Gov. Brown: No new spending

JerryBrown-2016-17budget010716Gov. Jerry Brown on Friday repeatedly warned against new spending programs as he introduced his revised budget, heeding advice from Moody’s and others to bunker down and prepare for an eventual economic downturn.

While the state’s finances have substantially improved from the last economic downturn, Brown has often said the state’s over-reliance on capital gains tax revenue will force dramatic cuts when the economy goes south if the state is not prepared.

Since earlier this year when the initial budget was unveiled, tax revenue projections were reduced $1.9 billion to reflect April’s personal income tax receipts missing expectations by $1 billion plus “sluggish” sales tax revenue.

“Things don’t last forever and right now the surging tide of revenue is beginning to turn, as it always does,” Brown said on Friday. “That’s why it’s very important and best that we prepare for our time of necessity.”

Rainy-day fund

Just last month, Moody’s rated California as the least prepared to withstand a recession of the largest states, for the over-reliance on income tax revenue, a lack of flexibility due to Constitutional mandates and entitlement spending and and weak reserve funding.

In 2014, voters passed Prop. 2, a rainy-day fund. The revised budget showed contributions to the fund had been reduced $1.6 billion since January. Brown on Friday continued to call for a robust reserve fund at the expense of new programs.

“We’re going to have a very productive, substantive debate over the next month,” Brown said of the budget negotiations. “But at the end of the day, we’ve got to come out with a sizable reserve. We can’t have any significant new spending and we’ve got to get ready for the downturn.”

Prop. 30

Voters appear likely to decide in November whether to extend Prop. 30 for 12 years — a “temporary” tax on the top incomes that was originally used to bolster education funding. The revised budget notes that letting this lapse would create the better part of a $4 billion budget shortfall by 2019, requiring cuts.

“Until the voters decide this important question, no significant new ongoing spending commitments should be made,” according to the budget summary.

Brown would not take a public position on the Prop. 30 extension, saying he was “leaving it to the people of California.”

17 comments

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  1. Richard Rider
    Richard Rider 13 May, 2016, 23:16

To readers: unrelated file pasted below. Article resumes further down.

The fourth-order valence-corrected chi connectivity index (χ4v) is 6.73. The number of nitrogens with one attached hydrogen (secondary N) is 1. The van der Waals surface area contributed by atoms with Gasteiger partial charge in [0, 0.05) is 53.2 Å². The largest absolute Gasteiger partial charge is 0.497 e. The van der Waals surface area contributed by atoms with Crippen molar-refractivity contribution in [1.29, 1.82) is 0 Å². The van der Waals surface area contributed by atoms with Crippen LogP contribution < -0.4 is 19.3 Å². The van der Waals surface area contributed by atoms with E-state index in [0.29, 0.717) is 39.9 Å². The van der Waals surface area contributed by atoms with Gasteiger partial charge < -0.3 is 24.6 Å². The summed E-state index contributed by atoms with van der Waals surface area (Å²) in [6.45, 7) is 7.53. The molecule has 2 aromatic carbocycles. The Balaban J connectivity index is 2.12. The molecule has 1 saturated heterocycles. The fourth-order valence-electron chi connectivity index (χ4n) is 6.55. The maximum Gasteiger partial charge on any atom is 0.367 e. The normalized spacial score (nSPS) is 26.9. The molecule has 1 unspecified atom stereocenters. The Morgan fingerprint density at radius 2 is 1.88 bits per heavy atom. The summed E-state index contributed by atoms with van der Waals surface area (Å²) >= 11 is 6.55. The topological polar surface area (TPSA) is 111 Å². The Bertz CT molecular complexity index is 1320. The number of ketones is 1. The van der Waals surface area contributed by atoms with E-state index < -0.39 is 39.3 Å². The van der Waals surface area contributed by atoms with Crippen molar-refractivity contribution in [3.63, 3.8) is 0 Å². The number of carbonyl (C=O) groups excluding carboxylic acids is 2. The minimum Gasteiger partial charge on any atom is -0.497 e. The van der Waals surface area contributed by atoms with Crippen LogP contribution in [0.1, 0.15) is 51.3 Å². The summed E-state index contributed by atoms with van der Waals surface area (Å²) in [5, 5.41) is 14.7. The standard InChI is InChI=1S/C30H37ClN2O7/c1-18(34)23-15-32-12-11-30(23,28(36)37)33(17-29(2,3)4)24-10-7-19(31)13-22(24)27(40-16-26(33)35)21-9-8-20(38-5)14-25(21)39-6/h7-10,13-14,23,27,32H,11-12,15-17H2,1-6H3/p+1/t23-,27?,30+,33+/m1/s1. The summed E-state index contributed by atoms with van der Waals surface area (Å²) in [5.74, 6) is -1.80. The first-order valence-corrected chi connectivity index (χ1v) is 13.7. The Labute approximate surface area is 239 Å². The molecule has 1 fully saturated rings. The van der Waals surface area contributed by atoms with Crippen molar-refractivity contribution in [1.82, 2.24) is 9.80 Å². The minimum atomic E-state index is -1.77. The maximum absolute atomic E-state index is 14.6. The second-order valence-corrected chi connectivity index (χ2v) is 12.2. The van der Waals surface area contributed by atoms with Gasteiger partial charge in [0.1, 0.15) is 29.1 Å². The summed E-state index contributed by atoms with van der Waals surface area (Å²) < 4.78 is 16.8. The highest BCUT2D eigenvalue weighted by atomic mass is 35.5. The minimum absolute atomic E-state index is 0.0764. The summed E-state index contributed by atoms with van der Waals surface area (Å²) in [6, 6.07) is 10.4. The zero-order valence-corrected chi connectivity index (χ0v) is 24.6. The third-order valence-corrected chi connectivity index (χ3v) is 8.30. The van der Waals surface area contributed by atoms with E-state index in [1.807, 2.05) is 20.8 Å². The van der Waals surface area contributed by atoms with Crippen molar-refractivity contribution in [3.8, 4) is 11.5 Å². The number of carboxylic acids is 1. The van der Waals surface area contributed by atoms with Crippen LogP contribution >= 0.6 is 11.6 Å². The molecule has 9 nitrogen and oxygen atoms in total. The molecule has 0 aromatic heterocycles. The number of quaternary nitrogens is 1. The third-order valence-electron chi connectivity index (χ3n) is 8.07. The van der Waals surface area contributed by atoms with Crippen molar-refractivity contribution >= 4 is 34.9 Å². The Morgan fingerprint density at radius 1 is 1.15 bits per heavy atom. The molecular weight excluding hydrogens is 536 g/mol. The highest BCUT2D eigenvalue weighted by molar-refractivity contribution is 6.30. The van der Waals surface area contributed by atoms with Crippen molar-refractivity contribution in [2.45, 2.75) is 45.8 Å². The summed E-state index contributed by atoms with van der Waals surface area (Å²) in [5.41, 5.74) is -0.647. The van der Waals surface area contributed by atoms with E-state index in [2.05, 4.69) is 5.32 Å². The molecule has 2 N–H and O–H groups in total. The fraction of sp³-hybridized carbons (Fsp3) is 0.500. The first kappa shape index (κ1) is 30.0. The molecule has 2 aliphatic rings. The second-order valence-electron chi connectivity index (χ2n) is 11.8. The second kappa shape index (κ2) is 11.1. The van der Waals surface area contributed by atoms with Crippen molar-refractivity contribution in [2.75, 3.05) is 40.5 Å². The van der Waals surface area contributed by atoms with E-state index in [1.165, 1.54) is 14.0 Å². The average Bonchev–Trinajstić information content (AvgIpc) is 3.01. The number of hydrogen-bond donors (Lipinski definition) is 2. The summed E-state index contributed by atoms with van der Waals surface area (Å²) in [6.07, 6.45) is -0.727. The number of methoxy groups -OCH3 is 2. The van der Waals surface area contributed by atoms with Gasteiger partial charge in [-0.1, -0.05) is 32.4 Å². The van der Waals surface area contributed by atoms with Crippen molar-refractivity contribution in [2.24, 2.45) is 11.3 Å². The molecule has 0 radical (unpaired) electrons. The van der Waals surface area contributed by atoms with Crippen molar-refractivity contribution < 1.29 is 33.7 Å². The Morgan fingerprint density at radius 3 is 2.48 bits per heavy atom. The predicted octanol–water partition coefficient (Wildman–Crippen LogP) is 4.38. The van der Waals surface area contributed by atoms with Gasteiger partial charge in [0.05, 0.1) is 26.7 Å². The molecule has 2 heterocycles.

***
    “Until the voters decide this important question [making Prop 30 income tax rates permanent], no significant new ongoing spending commitments should be made,” according to the budget summary.
    ***

    This is the key to understanding Prop 30 (soak the rich income tax rates 34% higher than the 2nd highest state). It’s not about “money for the kids,” or other current programs. It’s about funding for NEW programs — expanding welfare and corporate subsidies.

    Reply this comment
    • Standing Fast
      Standing Fast 14 May, 2016, 12:35

      Thanks for the heads-up. I do sometimes find myself thinking new taxes are for existing essential services. Even with all my years as a local government watchdog and fan of “Yes Minister”.

      Reply this comment
  2. JPR11
    JPR11 14 May, 2016, 09:54

    Seems like we are in the midst of a Tax Frenzy. How much more of this will people take? Prop 30 is only about paying down unfunded retirement benefits, not the usual school funding justification. Sac should take a time out and tell the taxpayers what we get for the massive spending increase. Enough is enough

    Reply this comment
  3. Spurwing Plover
    Spurwing Plover 14 May, 2016, 09:57

    No new spending says Moonbeam Blabber,Blabber,Blabber all mouth and no mind Moonbeam Brown

    Reply this comment
  4. JPR11
    JPR11 14 May, 2016, 10:00

    Any idea on how much state spending has increased in the last 5 years or where you can get the info?

    Reply this comment
    • Standing Fast
      Standing Fast 14 May, 2016, 12:52

      State Controller’s Office website, which I think is http://www.sco.ca.gov
      or you can Google.

      And, believe it or not, I just happen to have the exact amount of expenditures in a tidy rounded-off number from the State’s Budgetary/Legal Basis Annual Report for all operations including General Fund, Special Funds, General Obligation Bonds, and Non-Governmental excepting activity funded by federal grants for fiscal year ending June 30, 2011:
      $298,300,000,000

      That turned out to be an Average Per Capita Cost of $8,286.11.

      That same year, the Average Per Capita Cost of the Federal Government was $19,760.29.

      If you want to have even more fun, find the amount of total expenses of your county for Primary Government Operations, including General Fund, Special Services, Flood Control, Transportation, Economic Development (by whatever name), Sheriff, etc., and the total expenses of your city or community services district. Divide the total by the population of the jurisdiction.